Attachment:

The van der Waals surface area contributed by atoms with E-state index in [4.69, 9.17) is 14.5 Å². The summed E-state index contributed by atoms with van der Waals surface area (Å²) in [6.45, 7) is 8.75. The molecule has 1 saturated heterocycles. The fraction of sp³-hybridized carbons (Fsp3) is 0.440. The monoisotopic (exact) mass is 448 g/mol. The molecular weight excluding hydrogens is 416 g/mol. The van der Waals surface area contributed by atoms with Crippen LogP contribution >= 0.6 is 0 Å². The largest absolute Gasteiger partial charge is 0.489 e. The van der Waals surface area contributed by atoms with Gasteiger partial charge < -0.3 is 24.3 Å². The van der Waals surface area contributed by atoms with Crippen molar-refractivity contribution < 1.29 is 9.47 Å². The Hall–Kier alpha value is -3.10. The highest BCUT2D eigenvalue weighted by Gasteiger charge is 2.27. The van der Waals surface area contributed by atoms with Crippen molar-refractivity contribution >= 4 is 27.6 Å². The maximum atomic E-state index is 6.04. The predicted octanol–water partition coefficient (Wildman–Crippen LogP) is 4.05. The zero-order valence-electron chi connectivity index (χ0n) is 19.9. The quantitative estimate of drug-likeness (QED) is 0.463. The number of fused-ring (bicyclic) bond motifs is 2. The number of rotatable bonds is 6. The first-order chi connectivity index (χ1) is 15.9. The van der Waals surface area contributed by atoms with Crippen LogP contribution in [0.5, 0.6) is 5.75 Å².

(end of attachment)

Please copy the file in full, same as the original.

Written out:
The van der Waals surface area contributed by atoms with E-state index in [4.69, 9.17) is 14.5 Å². The summed E-state index contributed by atoms with van der Waals surface area (Å²) in [6.45, 7) is 8.75. The molecule has 1 saturated heterocycles. The fraction of sp³-hybridized carbons (Fsp3) is 0.440. The monoisotopic (exact) mass is 448 g/mol. The molecular weight excluding hydrogens is 416 g/mol. The van der Waals surface area contributed by atoms with Crippen LogP contribution >= 0.6 is 0 Å². The largest absolute Gasteiger partial charge is 0.489 e. The van der Waals surface area contributed by atoms with Gasteiger partial charge < -0.3 is 24.3 Å². The van der Waals surface area contributed by atoms with Crippen molar-refractivity contribution < 1.29 is 9.47 Å². The Hall–Kier alpha value is -3.10. The highest BCUT2D eigenvalue weighted by Gasteiger charge is 2.27. The van der Waals surface area contributed by atoms with Crippen molar-refractivity contribution >= 4 is 27.6 Å². The maximum atomic E-state index is 6.04. The predicted octanol–water partition coefficient (Wildman–Crippen LogP) is 4.05. The zero-order valence-electron chi connectivity index (χ0n) is 19.9. The quantitative estimate of drug-likeness (QED) is 0.463. The number of fused-ring (bicyclic) bond motifs is 2. The number of rotatable bonds is 6. The first-order chi connectivity index (χ1) is 15.9. The van der Waals surface area contributed by atoms with Crippen LogP contribution in [0.5, 0.6) is 5.75 Å².